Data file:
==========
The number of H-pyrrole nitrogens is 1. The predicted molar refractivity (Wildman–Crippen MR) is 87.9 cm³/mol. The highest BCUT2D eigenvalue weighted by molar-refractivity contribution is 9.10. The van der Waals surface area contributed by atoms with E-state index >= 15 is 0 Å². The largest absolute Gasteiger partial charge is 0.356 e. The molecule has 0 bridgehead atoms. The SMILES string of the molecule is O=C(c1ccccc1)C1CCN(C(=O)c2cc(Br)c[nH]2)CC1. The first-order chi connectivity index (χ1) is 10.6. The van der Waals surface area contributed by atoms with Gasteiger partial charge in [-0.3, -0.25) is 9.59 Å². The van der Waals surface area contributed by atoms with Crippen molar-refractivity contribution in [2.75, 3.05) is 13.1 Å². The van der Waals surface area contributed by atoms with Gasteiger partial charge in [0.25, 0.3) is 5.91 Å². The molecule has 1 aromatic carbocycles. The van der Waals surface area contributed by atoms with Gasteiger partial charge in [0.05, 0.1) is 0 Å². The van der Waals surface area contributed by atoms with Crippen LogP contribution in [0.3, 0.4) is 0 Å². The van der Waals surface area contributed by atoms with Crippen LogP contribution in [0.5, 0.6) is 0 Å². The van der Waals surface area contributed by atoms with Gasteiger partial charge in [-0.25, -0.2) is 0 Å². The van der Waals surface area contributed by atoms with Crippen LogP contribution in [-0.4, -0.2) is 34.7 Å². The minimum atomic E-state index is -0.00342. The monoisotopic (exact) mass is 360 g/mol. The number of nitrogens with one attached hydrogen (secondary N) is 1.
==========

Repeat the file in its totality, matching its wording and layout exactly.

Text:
The number of H-pyrrole nitrogens is 1. The predicted molar refractivity (Wildman–Crippen MR) is 87.9 cm³/mol. The highest BCUT2D eigenvalue weighted by molar-refractivity contribution is 9.10. The van der Waals surface area contributed by atoms with E-state index >= 15 is 0 Å². The largest absolute Gasteiger partial charge is 0.356 e. The molecule has 0 bridgehead atoms. The SMILES string of the molecule is O=C(c1ccccc1)C1CCN(C(=O)c2cc(Br)c[nH]2)CC1. The first-order chi connectivity index (χ1) is 10.6. The van der Waals surface area contributed by atoms with Gasteiger partial charge in [-0.3, -0.25) is 9.59 Å². The van der Waals surface area contributed by atoms with Crippen molar-refractivity contribution in [2.75, 3.05) is 13.1 Å². The van der Waals surface area contributed by atoms with Gasteiger partial charge in [0.25, 0.3) is 5.91 Å². The molecule has 1 aromatic carbocycles. The van der Waals surface area contributed by atoms with Gasteiger partial charge in [0.05, 0.1) is 0 Å². The van der Waals surface area contributed by atoms with Crippen LogP contribution in [0.3, 0.4) is 0 Å². The van der Waals surface area contributed by atoms with Crippen LogP contribution in [0.5, 0.6) is 0 Å². The van der Waals surface area contributed by atoms with Gasteiger partial charge in [-0.25, -0.2) is 0 Å². The van der Waals surface area contributed by atoms with Crippen LogP contribution in [-0.4, -0.2) is 34.7 Å². The minimum atomic E-state index is -0.00342. The monoisotopic (exact) mass is 360 g/mol. The number of nitrogens with one attached hydrogen (secondary N) is 1.